Souvenirs for My Daughters

Holding onto hope

Where there are faces, I search,
hoping for my parents. Itís not unusual
that relatives reunite in refugee camps.
I have heard of parents meeting their son again.
Sister finding sister or brother. And, I hope hard;
when I do that, I usually hold my breath
for about ten seconds, putting all my thoughts
on what I am hoping for, my motherís and fatherís
faces to stick out among the crowd.
Sometimes chaos sifts out whatís hidden.

The water trucks are late. Dust around the water
tanks kicked up by children playing hopscotch carries in the air.
I sit out today. My left eye swollen from a butt of a rifle.
My cousins are in the middle of a game of checkers.
I look out onto the dusty road, catch brown faces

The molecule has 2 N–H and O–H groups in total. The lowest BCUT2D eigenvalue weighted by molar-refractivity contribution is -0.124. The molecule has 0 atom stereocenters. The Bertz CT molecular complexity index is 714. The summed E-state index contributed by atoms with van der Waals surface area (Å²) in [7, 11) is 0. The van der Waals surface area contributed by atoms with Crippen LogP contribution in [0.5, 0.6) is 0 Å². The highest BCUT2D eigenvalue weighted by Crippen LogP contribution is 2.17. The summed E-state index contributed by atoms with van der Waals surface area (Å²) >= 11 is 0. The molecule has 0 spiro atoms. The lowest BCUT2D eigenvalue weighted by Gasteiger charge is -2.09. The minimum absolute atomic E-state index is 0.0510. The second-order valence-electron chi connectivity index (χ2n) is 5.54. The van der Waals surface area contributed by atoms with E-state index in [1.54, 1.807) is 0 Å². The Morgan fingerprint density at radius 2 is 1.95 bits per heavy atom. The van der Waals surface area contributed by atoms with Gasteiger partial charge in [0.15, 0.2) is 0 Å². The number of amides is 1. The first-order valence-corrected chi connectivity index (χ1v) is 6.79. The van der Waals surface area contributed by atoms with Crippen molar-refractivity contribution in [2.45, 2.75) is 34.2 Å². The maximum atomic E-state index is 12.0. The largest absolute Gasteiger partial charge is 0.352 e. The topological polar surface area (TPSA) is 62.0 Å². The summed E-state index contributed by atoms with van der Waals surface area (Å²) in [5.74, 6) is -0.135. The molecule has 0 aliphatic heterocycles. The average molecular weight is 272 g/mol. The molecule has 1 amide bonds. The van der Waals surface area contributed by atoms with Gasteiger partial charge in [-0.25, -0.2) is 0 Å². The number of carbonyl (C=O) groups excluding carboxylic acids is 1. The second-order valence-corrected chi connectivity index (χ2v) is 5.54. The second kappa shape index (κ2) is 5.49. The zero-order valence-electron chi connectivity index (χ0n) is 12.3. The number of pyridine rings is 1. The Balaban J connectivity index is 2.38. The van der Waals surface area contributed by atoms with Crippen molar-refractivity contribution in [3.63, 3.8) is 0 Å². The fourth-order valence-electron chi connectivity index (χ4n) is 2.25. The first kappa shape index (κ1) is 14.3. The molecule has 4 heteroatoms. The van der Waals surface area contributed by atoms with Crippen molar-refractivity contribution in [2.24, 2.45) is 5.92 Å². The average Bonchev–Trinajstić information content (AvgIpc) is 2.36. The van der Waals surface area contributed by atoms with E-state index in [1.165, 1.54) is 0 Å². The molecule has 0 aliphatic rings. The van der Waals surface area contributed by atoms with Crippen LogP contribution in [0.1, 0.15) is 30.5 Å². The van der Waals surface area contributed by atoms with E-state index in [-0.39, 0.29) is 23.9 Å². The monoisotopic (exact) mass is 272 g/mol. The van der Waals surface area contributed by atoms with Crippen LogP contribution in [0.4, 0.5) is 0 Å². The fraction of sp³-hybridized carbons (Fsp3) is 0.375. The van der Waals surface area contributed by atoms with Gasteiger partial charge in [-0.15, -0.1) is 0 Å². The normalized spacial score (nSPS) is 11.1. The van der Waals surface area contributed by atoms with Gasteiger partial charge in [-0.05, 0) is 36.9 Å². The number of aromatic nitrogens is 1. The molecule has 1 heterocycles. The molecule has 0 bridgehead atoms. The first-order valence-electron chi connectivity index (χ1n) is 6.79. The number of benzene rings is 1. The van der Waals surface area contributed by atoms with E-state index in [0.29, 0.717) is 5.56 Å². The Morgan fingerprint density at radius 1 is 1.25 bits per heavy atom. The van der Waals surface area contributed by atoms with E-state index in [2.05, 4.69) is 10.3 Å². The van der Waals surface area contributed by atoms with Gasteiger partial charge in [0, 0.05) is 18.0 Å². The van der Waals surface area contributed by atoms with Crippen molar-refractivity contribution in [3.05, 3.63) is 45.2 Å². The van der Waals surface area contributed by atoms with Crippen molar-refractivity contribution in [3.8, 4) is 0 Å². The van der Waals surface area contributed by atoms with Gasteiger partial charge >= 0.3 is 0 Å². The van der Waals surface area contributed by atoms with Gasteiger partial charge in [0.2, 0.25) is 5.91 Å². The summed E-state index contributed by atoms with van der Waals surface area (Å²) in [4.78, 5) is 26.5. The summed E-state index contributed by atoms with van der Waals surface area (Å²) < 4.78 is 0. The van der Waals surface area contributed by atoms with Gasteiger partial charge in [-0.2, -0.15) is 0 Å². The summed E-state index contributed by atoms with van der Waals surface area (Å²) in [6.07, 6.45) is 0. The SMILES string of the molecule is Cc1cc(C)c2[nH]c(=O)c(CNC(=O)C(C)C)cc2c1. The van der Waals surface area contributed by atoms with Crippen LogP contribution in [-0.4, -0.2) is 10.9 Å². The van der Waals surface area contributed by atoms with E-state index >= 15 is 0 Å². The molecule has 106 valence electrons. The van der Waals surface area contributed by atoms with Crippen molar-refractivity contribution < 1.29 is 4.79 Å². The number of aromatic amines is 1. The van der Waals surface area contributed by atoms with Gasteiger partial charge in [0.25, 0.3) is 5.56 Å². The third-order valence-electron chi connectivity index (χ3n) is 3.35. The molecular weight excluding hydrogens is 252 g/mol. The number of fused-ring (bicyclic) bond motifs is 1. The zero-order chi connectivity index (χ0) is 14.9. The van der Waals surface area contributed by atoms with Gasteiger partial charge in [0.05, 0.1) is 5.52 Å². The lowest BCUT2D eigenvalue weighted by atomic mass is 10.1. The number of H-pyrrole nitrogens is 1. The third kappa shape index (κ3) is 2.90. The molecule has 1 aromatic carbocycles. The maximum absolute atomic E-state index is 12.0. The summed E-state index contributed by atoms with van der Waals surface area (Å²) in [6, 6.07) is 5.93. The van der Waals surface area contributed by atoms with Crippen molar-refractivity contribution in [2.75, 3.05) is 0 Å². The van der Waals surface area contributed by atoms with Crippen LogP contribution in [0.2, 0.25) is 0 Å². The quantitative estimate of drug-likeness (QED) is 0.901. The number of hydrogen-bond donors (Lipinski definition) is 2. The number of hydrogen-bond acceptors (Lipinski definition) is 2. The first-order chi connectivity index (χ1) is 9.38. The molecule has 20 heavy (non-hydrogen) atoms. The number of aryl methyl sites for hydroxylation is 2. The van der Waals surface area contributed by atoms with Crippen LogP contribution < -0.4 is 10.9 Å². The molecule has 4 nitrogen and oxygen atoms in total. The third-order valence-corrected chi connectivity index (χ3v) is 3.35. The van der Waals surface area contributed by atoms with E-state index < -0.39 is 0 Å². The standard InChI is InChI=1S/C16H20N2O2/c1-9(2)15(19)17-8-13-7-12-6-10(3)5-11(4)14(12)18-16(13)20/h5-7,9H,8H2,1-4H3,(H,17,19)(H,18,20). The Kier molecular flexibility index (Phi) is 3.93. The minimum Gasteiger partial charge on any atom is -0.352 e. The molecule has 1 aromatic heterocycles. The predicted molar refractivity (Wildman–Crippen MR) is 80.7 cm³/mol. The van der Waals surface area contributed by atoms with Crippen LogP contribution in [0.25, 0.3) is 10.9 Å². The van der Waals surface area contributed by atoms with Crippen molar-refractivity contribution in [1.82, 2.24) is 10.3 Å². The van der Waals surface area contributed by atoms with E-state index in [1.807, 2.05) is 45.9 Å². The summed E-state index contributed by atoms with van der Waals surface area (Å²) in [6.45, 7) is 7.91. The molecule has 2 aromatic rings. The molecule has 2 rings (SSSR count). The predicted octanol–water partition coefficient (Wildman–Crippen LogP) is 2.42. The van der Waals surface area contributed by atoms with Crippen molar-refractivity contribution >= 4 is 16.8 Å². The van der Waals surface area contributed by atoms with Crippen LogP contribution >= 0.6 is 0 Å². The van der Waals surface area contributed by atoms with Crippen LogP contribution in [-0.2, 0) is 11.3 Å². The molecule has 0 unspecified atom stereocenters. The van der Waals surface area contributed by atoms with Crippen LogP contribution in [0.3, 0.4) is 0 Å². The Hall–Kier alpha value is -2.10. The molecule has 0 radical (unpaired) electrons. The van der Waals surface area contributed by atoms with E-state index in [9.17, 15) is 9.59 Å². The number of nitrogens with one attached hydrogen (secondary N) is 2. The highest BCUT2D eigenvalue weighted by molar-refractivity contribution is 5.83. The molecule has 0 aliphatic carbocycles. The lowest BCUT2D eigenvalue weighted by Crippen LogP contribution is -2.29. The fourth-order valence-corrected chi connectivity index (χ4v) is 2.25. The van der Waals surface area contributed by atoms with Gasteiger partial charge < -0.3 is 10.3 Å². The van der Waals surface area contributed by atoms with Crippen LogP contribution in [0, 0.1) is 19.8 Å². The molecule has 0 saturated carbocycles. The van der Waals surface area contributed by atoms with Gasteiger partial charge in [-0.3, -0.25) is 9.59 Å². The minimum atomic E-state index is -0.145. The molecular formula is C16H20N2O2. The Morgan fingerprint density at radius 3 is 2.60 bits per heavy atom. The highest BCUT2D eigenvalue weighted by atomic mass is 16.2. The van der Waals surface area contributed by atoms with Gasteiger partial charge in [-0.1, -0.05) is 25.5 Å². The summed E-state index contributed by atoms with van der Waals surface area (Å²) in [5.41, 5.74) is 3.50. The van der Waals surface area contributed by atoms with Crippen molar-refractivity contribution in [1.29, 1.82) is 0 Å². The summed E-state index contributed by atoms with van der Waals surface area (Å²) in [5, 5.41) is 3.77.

squinting out the sun. The back of a tall head catches me off guard.
Doubts cloud my head.
Miracles still happen, I tell myself.

I hold my breath to focus on what I want.
I drop my buckets to follow a man,
tall, thin and a head full of black curls. I call him, Pa-pa,
When he does not turn toward my call, I run up
but I do not touch him.
He looks down and frowns at me, probably thinking
my bastard of that one night.
His face does not match my memory of my father.
I turn back pretending mistake
that it is not I who had made the call.
I walk back and turn around one last time to let myself know
of how I could have mistaken a strangerís back for my fatherís.
Just then we are face to face, again. The stranger searches his memories;
and I x the list of my fatherís features.
The curly hair is off-color.
It should be grayer and thinner.
I am angry at my own stupidity
for having hope and doubting fate.

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